Although Guinea's mineral wealth makes it potentially one of Africa's richest countries, its people are among the poorest in West Africa.
Ruled by strong-arm leaders since independence, Guinea has been seen as a bulwark against instability in neighbouring Liberia, Sierra Leone and Ivory Coast. However it has also been implicated in the conflicts that have ravaged the region.
After independence in 1958 Guinea severed ties with France and turned to the Soviet Union. The first president, Ahmed Sekou Toure, pursued a revolutionary socialist agenda and crushed political opposition. Tens of thousands of people disappeared, or were tortured and executed, during his 26-year regime.
At a glance
- Politics: Military junta took control in December 2008 at the of death of President Lansana Conte, who seized power in a coup 24 years earlier. A provisional government supervised the transition to civilian rule at the end of 2010
- Economy: Guinea is a leading bauxite exporter, but most of its people live on less than $1 a day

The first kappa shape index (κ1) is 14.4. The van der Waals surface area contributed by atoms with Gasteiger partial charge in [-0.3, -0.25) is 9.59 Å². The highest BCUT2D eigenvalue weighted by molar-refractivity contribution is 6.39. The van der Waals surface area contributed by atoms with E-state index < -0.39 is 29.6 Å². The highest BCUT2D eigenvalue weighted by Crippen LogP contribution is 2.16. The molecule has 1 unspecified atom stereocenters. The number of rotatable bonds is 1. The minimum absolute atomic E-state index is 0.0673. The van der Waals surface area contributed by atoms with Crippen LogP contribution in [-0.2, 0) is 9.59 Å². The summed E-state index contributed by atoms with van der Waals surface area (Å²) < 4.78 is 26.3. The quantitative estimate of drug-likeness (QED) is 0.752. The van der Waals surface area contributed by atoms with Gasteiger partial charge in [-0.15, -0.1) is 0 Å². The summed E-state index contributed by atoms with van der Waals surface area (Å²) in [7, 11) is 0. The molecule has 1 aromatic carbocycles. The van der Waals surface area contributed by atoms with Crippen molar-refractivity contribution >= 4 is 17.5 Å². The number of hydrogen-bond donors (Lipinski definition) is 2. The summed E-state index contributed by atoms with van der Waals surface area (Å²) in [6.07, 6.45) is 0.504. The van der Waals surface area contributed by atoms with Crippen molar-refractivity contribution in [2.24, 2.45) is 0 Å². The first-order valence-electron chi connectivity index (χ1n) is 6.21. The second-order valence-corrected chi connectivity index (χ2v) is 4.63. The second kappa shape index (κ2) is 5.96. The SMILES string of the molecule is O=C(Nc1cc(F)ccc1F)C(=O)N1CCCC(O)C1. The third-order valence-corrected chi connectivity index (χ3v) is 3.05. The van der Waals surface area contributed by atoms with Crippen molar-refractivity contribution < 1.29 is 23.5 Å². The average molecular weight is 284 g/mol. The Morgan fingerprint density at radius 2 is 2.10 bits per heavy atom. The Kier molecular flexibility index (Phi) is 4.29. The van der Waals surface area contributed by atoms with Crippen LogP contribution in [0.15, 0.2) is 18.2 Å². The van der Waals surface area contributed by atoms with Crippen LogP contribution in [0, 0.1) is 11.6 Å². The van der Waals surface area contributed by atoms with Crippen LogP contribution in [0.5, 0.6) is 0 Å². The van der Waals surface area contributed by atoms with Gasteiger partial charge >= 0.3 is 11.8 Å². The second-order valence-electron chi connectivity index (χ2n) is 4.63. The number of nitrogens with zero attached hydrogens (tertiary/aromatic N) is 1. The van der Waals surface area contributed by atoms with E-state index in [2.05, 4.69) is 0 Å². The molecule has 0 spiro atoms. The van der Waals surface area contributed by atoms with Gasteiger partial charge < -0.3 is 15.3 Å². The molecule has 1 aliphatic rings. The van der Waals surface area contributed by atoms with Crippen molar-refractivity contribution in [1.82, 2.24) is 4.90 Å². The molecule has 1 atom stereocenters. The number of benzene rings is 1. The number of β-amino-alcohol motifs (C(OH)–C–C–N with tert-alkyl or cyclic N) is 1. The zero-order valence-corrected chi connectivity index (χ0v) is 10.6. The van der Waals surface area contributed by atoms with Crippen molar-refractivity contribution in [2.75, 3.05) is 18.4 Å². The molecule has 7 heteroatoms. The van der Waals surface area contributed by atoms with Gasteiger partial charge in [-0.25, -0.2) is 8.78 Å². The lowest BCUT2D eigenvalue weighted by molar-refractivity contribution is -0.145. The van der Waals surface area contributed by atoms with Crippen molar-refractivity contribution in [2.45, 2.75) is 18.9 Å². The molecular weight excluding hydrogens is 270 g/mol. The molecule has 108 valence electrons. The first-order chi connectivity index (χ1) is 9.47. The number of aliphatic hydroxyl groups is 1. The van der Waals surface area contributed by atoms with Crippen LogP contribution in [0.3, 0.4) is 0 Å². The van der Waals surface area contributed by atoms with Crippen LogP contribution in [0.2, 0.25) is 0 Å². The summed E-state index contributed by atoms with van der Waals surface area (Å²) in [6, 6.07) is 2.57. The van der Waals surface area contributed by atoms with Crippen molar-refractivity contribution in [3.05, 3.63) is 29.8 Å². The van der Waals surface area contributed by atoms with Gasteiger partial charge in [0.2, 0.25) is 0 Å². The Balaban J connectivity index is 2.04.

- International: The US, the African Union and the European Union have imposed sanctions
Country profiles compiled by BBC Monitoring
Economic mismanagement and repression culminated in riots in 1977. These led to some relaxation of state control of the economy.
But it was only after the death in 1984 of Ahmed Sekou Toure, and the seizure of power by Lansana Conte and other officers, that the socialist experiment was abandoned - without reversing poverty.
In 2000 Guinea became home to up to half a million refugees fleeing fighting in Sierra Leone and Liberia. This increased the strain on its economy and generated suspicion and ethnic tension, amid mutual accusations of attempts at destabilisation and border attacks.
Acute economic problems, instability among its neighbours and uncertainty over a successor to its authoritarian president have prompted a European think-tank, the Crisis Group, to warn that Guinea risks becoming a "failed state".